This makes a lot of sense the reason for the steep drop is you have produced your fields to 70% of urr with production having only fallen say 10% or so from peak. One thing we do no is that a lot of the oil producible on the back side of the curve will be in a fat tail at 50% of peak or less. This is the last 10-15% of the final URR and it takes a long time to extract and the rate is not high.

The shark fin is then simply a geometric result if you did indeed manage to keep production hight to 70% of the final URR at some point around the 65-75% or so depletion level production has to fall rapidly to the final rate or by about 20% over a relatively short time period to hit the final fat tail rate.

The only real addition is that a period of fairly shallow linear decline is very probable before you hit the wall and it makes a lot of sense and bolsters the underlying physical reason for a final shark fin drop off while production has not really declined significantly from peak.

Obviously the shallow decline will bother a lot of people but its slow enough that most will think that a technical push could easily overcome it. Perhaps all we need is oil prices held in the 70-80 dollar range to provide the financial force to overcome this nagging decline. A problem yes but not the end of the world until that wiley coyote moment hits.

What really interesting is you can probably figure the ultimate URR from this curve shape if we assume 60% URR at peak. Setting peak oil at 2003 i.e the last cheap price with known high production. If we assume about 1TB at peak and at 60% of URR then we would have a 1700 GB URR. to get to 70% depletion we would need to extract 170GB. We do about 25GB a year or so thus you have 6.8 years of a slow decline period before the likely onset of the cliff.

Taking peak based on production and price at 2003 + 6.8 = 2009.8 as the so called shark fin event using these numbers. Plenty of room for error so +/- 1-2 years. Also the guess of 70% as the onset is arbitrary 75% is dubious but no reason it could not be 71% somewhere between 70-75% depletion your going to see a steep decline if the concept is basically correct. We are either close or past this point now again plenty of error but not that much. If technology was not a big factor then we would not have held production high to a significant depletion level. I.e technologies role is minimal and the peak was closer to 50% of URR and thus the entire concept is wrong. Also nothing preventing technology from surpassing the 60% guess again however a peak past 65% of URR is pushing it and simply shortens the linear period basically cutting it in half.

Next although I call it a cliff after the linear period ends you should then have and additional period where the rate of fall of production is accelerating but takes a while to reach its extreme levels. The curve period can be constrained based on the fairly hard depletion limit at most 2-3 years where the decline rate accelerates from 1% to say 8-10% or so whatever the final real slope of the cliff is. Any slower than that and again you run into the problem that depletion gets to advanced to make sense. A period of say 1 year is questionable simply because field decline rates averages cannot physically decay that fast.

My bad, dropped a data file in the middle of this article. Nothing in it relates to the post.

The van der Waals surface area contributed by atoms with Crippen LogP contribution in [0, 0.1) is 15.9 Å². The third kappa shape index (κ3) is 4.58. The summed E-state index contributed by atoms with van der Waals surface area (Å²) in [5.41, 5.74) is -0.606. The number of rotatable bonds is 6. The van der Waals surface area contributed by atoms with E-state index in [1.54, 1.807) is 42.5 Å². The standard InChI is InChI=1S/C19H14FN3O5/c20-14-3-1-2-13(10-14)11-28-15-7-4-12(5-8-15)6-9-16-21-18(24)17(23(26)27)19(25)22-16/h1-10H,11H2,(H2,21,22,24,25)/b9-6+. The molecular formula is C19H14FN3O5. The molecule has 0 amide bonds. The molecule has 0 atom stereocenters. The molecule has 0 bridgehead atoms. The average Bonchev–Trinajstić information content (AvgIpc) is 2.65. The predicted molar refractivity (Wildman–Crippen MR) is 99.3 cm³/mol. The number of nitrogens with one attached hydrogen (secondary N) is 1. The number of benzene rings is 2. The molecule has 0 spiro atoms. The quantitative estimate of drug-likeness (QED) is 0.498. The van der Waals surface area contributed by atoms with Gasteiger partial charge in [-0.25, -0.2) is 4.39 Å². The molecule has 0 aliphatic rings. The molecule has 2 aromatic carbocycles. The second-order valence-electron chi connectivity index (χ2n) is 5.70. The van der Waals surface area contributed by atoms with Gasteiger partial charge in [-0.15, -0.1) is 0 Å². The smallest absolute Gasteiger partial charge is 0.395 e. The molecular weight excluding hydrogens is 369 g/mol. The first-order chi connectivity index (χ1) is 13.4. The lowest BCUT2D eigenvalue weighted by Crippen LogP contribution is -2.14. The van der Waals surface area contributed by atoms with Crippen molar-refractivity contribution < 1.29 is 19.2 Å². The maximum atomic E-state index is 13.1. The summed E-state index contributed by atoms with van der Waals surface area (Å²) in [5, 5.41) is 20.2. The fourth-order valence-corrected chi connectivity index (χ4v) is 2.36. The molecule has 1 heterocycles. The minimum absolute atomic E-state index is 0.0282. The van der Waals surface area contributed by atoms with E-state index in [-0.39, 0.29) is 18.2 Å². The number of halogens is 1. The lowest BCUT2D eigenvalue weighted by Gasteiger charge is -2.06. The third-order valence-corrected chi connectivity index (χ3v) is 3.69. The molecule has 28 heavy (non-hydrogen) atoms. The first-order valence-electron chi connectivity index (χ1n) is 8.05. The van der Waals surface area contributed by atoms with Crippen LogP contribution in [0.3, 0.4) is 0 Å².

So perhaps you have about 6-7 years of linear decline then 2-3 years of a obvious and relentless increase in decline rate. Using my 2003 estimate then the real cliff is 2011-2013.

Again everything can be off by several years but the error is fairly constrained by the intrinsics of the argument and known production/prices to be less than about four years or so. Not that I believe the production data after 2003 but a really steep drop cannot be hidden.

From price it really looks like we left the linear phase sometime in late 2007-2008.
Which mean we are then in the roll over phase right now with production declines accelerating at a noticeable rate even within six months. Of course we entered a deep recession or depression right at the start so demand did take a significant hit.

It all depends on the details which are impossible to know but you could accelerate from a 1mbd per year decline rate to 2 mbd and still not cause a price spike if demand fell by 2mbd. Indeed a short glut period is even possible. If demand fell suddenly by 2mbd yet at the same time production had only fallen by 1.5 mbd you have 500kbd of excess which is more than enough to glut the oil supply chain.

Regardless you still have constraints. As the decline rate approached 3mbd and higher and if demand flattened out you still go into a fairly rapid divergence between supply and demand over a period of about a year or so. And it get worse rapidly at that point.

Its guess work but the basic assumption of the simple model provide some fairly powerful constraints on how long certain segments can last before a new phase is entered.

So this is my new and improved shark fin model the basic addition is a bit more detailed view of the exact shape of the peak event itself which was not in my early versions.

The peak period if you will is fairly tightly constrained to be 10-12 years or so pinning its exact date is difficult but not impossible. I don't think the long plateau we have had fits i.e the public data and this model have already diverged one is now certainly wrong.